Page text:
15. When apologizing, look the person in the eyes. See #5, #7, #19, #23, and #29.
  16. Take a minute and enjoy the beauty around you.The grass is always greener on the other side of the fence, so take the time to appreciate the grass on your own side because I’m sure that you’ll be surprised. We live such fast-paced lives sometimes that we really need to take a minute to breathe and appreciate what’s around us.
  17. Get out and try new things. Even if you spent every minute, of every hour, of every day trying new things you still wouldn’t be able to accomplish most of what this world has to offer. So, why limit yourself? For me, the greatest life experience I’ve had took place during my four years in the Marine Corps. I wouldn’t trade my experiences during those years of my life for the world. “When one door closes, another door opens,” is a popular saying, however; they often fail to mention that sometimes the door that was closed can never be opened again, so be sure to choose your paths wisely. Don’t be reckless, but don’t let yourself be controlled by fear or anxiety, either.
  18. Be yourself. Don’t succumb to peer pressure. If you have to impress others in order for them to notice you, they’re not worth your time. True friends are attracted to you for just being who you are. Flaws, perfections, and everything else in between.
  19. Always take responsibility for your actions. Build yourself up to be a reliable and responsible adult by taking responsibility for your own mistakes. By building this type of integrity for yourself, you can advertise yourself as more trustworthy, just, and reliable. These attributes also help to show others how unselfish you can be, as well as your desire to be a team player.
  20. Don’t judge people by their relatives. They may share a similar genetic make up, but they are not replicas or mirror images of one another. A person’s individual (controllable) actions will tell you more about them than the actions of their relatives.
  21. Learn how to listen. The same way that people develop sports skills, artistry skills, and cooking skills, is the same type of diligence necessary in order to develop their listening skills. If you spend your time thinking about your response, what a person is saying, or completely spacing out and thinking about your favorite desserts, all while a person is talking to you, hinders your ability to truly listen. During your next conversation try to devote some time to listening to someone. Like any task, it will be draining at first, but the more time you devote to it the easier it will become and the more you will benefit in the long run.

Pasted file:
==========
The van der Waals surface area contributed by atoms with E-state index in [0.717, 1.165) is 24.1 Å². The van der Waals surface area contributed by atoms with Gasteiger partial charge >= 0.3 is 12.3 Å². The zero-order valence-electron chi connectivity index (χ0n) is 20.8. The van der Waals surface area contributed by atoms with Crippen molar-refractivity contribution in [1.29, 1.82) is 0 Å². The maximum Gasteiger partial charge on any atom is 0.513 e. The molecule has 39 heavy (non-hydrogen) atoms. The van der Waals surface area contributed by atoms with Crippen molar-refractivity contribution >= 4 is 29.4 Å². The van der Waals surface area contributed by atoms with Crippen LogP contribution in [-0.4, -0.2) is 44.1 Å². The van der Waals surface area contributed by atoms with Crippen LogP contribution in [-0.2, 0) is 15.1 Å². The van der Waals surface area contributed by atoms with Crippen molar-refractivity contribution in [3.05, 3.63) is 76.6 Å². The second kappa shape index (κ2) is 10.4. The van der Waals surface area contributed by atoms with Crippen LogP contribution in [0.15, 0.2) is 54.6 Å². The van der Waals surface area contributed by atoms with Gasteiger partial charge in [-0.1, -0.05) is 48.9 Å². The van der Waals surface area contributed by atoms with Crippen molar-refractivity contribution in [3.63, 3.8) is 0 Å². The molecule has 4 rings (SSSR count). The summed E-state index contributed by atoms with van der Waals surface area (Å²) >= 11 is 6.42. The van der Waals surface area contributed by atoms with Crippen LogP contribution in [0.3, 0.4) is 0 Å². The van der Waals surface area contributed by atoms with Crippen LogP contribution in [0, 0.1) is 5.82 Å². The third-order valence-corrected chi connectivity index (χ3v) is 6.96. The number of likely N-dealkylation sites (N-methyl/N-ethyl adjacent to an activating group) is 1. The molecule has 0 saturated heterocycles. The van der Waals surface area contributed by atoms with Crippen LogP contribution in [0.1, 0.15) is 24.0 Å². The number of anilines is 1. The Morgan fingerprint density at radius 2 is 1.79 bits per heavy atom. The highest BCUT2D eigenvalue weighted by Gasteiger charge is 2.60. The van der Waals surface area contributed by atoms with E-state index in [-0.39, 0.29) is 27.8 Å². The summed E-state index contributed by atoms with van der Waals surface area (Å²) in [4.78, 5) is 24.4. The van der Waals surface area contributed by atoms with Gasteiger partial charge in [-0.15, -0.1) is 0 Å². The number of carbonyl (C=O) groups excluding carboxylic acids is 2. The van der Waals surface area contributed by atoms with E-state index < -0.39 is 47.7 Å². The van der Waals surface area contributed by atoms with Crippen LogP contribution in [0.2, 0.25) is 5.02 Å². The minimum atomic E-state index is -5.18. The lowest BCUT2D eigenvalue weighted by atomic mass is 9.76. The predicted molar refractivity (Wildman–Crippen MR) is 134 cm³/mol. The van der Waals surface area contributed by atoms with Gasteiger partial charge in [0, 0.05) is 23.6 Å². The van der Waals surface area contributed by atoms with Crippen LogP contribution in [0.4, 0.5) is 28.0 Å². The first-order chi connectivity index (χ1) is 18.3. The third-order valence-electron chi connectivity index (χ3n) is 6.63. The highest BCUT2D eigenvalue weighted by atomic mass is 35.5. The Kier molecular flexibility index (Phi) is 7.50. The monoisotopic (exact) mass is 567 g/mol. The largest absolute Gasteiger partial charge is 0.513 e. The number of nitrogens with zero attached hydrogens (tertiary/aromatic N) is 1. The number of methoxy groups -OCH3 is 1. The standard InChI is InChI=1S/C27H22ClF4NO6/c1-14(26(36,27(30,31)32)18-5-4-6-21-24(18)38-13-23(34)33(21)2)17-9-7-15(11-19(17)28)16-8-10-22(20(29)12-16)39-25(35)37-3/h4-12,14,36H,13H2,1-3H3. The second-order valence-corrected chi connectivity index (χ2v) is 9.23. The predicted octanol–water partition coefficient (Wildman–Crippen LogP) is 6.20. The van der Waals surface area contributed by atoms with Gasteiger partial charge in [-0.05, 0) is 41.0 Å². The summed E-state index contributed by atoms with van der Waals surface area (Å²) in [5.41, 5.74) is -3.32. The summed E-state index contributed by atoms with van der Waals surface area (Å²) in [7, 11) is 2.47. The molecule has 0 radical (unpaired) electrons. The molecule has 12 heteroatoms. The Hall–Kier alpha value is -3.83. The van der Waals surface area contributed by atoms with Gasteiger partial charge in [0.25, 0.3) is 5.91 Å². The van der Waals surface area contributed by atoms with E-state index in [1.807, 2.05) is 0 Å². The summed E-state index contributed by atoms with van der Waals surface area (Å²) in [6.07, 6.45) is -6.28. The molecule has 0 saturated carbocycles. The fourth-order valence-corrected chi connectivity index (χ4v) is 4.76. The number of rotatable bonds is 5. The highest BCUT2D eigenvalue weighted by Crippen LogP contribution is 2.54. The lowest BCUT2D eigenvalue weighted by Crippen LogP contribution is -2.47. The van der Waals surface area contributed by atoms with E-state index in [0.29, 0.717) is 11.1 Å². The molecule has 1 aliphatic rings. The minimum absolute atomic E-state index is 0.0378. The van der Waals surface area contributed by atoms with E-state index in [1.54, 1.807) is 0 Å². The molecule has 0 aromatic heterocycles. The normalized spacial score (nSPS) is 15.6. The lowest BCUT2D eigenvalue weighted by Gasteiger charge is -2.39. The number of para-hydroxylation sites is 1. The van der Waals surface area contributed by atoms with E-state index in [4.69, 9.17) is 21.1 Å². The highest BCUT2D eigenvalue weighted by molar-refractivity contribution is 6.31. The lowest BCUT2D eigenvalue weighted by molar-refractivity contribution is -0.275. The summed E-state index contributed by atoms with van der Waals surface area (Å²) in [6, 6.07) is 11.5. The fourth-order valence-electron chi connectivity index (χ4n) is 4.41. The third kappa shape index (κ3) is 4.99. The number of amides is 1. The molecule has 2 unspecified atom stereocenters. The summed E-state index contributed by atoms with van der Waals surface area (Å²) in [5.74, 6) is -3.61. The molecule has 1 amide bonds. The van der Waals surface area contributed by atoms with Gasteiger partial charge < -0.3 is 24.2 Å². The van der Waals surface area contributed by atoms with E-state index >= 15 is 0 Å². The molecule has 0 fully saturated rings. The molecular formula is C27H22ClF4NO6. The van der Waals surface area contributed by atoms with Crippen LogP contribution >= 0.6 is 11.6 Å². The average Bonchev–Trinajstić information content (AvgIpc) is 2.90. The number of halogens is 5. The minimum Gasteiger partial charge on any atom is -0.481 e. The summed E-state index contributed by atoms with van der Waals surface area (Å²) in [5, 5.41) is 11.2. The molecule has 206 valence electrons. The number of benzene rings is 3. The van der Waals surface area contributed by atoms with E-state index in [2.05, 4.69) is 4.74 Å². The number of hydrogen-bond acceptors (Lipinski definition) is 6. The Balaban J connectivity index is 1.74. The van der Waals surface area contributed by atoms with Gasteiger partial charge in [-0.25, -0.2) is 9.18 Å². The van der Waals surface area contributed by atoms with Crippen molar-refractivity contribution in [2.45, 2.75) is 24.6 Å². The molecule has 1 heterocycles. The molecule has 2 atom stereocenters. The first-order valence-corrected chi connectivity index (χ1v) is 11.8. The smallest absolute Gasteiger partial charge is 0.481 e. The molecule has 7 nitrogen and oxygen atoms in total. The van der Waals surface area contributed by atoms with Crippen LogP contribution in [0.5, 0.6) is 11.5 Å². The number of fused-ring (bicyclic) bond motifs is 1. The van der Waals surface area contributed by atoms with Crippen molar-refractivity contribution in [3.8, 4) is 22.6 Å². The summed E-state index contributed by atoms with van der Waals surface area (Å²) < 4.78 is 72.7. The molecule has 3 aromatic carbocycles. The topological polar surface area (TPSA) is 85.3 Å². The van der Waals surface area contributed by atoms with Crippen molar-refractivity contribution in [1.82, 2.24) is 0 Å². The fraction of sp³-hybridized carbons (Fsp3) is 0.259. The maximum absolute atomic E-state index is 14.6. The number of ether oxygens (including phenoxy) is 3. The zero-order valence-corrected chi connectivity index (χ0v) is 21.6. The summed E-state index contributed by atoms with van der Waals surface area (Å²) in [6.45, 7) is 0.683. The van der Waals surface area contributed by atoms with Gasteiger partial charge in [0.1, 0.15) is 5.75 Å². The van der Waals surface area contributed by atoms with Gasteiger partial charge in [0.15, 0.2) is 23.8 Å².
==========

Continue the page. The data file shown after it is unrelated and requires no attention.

22. Surround yourself with people that make you happy. And vice-versa. There are people in this world that will drain you of your energy, but likewise, there are also people that will help to rejuvenate you. Keep people that do the latter in an abundance in your life, but also hand-select a few people that drain you, as they could very-well need your positive energy. Besides, if you have an abundance of friends that help to rejuvenate you, a few people that drain you will never be a hindrance to you.
  23. Never do anything half-assed. You reap what you sow, so if you want some outstanding results, put in a great deal of effort. The results are almost always a direct representation of the hard work applied.
  24. When you lose, don’t lose the lesson. You can learn a lot from your mistakes and even through the mistakes of others. Never forget where you went wrong, and what you can do in order to prevent yourself from repeating the same mistakes again. If you fail to learn the lesson, you’ll only be doomed to experience the same mishaps again in the future.
  25. Always remember that great achievements and great love require great risk. Similar to what was said in #23, you reap what you sow. Learn to take calculated risks, but if you fall, learn from your mistakes, pick yourself up, and grow from them.
  26. Volunteer. Do something kind for others that doesn’t benefit you in the slightest way possible. Your time may be valuable, but you’d be surprised how much more valuable it is to those less fortunate than yourself.
  27. Smile and/or laugh, everyday. You might not think it’s much, but it is. Try it and you’ll see.
  28. Remember that the things that matter most in life, aren’t things. In a society that seems to put a lot of emphasis on material goods, never lose sight of the fact that its the bonds, relationships and the memories we make together that holds the true values of life.
  29. Don’t always do what’s easy, just because it’s easy. We learn a lot about ourselves during times of hardships and tribulations. Likewise, it is during these rough patches that we learn who stands by our side and who we can come to rely on. Doing what’s difficult helps you to develop and utilize your individual sense of courage, confidence, judgement, critical thinking, and a long list of other fine characteristics that you wouldn’t be able to acquire should you only choose to do what’s easy.
  30. Never give up. This is your life, so fight for the relationships, the goals, the paths, and whatever you set your sights on. Lastly, I leave you with the motivating words of Laurie Notaro: “if you really believe in what you’re doing, work hard, take nothing personally and if something blocks one route, find another.